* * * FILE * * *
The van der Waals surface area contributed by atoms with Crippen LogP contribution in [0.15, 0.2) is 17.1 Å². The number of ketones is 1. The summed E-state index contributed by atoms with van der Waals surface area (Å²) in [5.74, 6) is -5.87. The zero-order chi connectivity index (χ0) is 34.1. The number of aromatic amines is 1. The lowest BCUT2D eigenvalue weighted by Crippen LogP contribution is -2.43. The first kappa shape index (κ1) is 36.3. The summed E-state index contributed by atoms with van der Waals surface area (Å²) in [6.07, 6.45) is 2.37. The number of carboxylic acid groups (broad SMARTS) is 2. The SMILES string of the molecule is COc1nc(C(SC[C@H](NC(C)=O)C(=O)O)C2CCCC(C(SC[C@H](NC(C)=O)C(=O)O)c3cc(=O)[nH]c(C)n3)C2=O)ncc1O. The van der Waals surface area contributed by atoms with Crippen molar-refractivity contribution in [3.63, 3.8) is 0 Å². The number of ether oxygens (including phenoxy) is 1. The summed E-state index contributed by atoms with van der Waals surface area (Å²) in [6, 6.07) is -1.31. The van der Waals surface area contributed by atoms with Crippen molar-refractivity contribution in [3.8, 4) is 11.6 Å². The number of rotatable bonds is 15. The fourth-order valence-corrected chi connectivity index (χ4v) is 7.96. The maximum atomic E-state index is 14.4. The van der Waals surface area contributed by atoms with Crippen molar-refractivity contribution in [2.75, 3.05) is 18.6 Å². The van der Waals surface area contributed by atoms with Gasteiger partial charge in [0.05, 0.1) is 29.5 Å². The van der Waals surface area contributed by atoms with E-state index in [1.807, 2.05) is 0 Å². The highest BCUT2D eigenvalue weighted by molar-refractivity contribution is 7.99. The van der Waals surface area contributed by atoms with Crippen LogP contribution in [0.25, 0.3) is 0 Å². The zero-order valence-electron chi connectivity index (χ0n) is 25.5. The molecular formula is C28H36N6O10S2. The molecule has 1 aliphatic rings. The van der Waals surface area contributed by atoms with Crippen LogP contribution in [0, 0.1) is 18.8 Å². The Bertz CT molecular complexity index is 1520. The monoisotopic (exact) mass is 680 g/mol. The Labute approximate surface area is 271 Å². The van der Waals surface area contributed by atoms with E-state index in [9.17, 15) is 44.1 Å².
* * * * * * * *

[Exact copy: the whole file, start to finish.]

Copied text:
The van der Waals surface area contributed by atoms with Crippen LogP contribution in [0.15, 0.2) is 17.1 Å². The number of ketones is 1. The summed E-state index contributed by atoms with van der Waals surface area (Å²) in [5.74, 6) is -5.87. The zero-order chi connectivity index (χ0) is 34.1. The number of aromatic amines is 1. The lowest BCUT2D eigenvalue weighted by Crippen LogP contribution is -2.43. The first kappa shape index (κ1) is 36.3. The summed E-state index contributed by atoms with van der Waals surface area (Å²) in [6.07, 6.45) is 2.37. The number of carboxylic acid groups (broad SMARTS) is 2. The SMILES string of the molecule is COc1nc(C(SC[C@H](NC(C)=O)C(=O)O)C2CCCC(C(SC[C@H](NC(C)=O)C(=O)O)c3cc(=O)[nH]c(C)n3)C2=O)ncc1O. The van der Waals surface area contributed by atoms with Crippen molar-refractivity contribution in [3.63, 3.8) is 0 Å². The number of ether oxygens (including phenoxy) is 1. The summed E-state index contributed by atoms with van der Waals surface area (Å²) in [6, 6.07) is -1.31. The van der Waals surface area contributed by atoms with Crippen molar-refractivity contribution in [3.8, 4) is 11.6 Å². The number of rotatable bonds is 15. The fourth-order valence-corrected chi connectivity index (χ4v) is 7.96. The maximum atomic E-state index is 14.4. The van der Waals surface area contributed by atoms with Crippen molar-refractivity contribution in [2.75, 3.05) is 18.6 Å². The van der Waals surface area contributed by atoms with Gasteiger partial charge in [0.05, 0.1) is 29.5 Å². The van der Waals surface area contributed by atoms with E-state index in [1.807, 2.05) is 0 Å². The highest BCUT2D eigenvalue weighted by molar-refractivity contribution is 7.99. The van der Waals surface area contributed by atoms with Crippen LogP contribution in [0.25, 0.3) is 0 Å². The zero-order valence-electron chi connectivity index (χ0n) is 25.5. The molecular formula is C28H36N6O10S2. The molecule has 1 aliphatic rings. The van der Waals surface area contributed by atoms with Crippen LogP contribution in [0, 0.1) is 18.8 Å². The Bertz CT molecular complexity index is 1520. The monoisotopic (exact) mass is 680 g/mol. The Labute approximate surface area is 271 Å². The van der Waals surface area contributed by atoms with E-state index in [9.17, 15) is 44.1 Å².